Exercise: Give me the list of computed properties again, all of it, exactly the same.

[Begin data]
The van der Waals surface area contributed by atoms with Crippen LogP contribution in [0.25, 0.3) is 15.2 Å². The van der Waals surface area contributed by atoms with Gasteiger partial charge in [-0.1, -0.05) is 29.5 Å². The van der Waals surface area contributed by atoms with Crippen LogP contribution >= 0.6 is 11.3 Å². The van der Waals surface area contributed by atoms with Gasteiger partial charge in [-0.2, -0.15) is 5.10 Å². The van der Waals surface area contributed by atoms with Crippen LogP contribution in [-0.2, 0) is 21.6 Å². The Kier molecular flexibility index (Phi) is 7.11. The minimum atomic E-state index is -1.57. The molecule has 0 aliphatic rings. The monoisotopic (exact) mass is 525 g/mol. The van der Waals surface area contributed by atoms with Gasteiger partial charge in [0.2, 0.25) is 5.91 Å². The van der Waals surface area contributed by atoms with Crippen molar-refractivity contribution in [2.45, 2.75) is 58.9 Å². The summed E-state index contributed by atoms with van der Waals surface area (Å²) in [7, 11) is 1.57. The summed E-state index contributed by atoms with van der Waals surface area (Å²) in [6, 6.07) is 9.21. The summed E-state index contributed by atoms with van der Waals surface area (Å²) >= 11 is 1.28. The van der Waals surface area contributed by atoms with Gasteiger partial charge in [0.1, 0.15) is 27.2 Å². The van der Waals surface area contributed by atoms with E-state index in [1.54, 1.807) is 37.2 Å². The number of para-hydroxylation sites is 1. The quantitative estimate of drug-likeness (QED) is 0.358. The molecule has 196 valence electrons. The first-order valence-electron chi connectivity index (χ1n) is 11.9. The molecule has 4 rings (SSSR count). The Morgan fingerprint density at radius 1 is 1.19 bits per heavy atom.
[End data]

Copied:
The van der Waals surface area contributed by atoms with Crippen LogP contribution in [0.25, 0.3) is 15.2 Å². The van der Waals surface area contributed by atoms with Gasteiger partial charge in [-0.1, -0.05) is 29.5 Å². The van der Waals surface area contributed by atoms with Crippen LogP contribution >= 0.6 is 11.3 Å². The van der Waals surface area contributed by atoms with Gasteiger partial charge in [-0.2, -0.15) is 5.10 Å². The van der Waals surface area contributed by atoms with Crippen LogP contribution in [-0.2, 0) is 21.6 Å². The Kier molecular flexibility index (Phi) is 7.11. The minimum atomic E-state index is -1.57. The molecule has 0 aliphatic rings. The monoisotopic (exact) mass is 525 g/mol. The van der Waals surface area contributed by atoms with Gasteiger partial charge in [0.2, 0.25) is 5.91 Å². The van der Waals surface area contributed by atoms with Crippen molar-refractivity contribution in [2.45, 2.75) is 58.9 Å². The summed E-state index contributed by atoms with van der Waals surface area (Å²) in [7, 11) is 1.57. The summed E-state index contributed by atoms with van der Waals surface area (Å²) in [6, 6.07) is 9.21. The summed E-state index contributed by atoms with van der Waals surface area (Å²) >= 11 is 1.28. The van der Waals surface area contributed by atoms with Gasteiger partial charge in [0.1, 0.15) is 27.2 Å². The van der Waals surface area contributed by atoms with E-state index in [1.54, 1.807) is 37.2 Å². The number of para-hydroxylation sites is 1. The quantitative estimate of drug-likeness (QED) is 0.358. The molecule has 196 valence electrons. The first-order valence-electron chi connectivity index (χ1n) is 11.9. The molecule has 4 rings (SSSR count). The Morgan fingerprint density at radius 1 is 1.19 bits per heavy atom.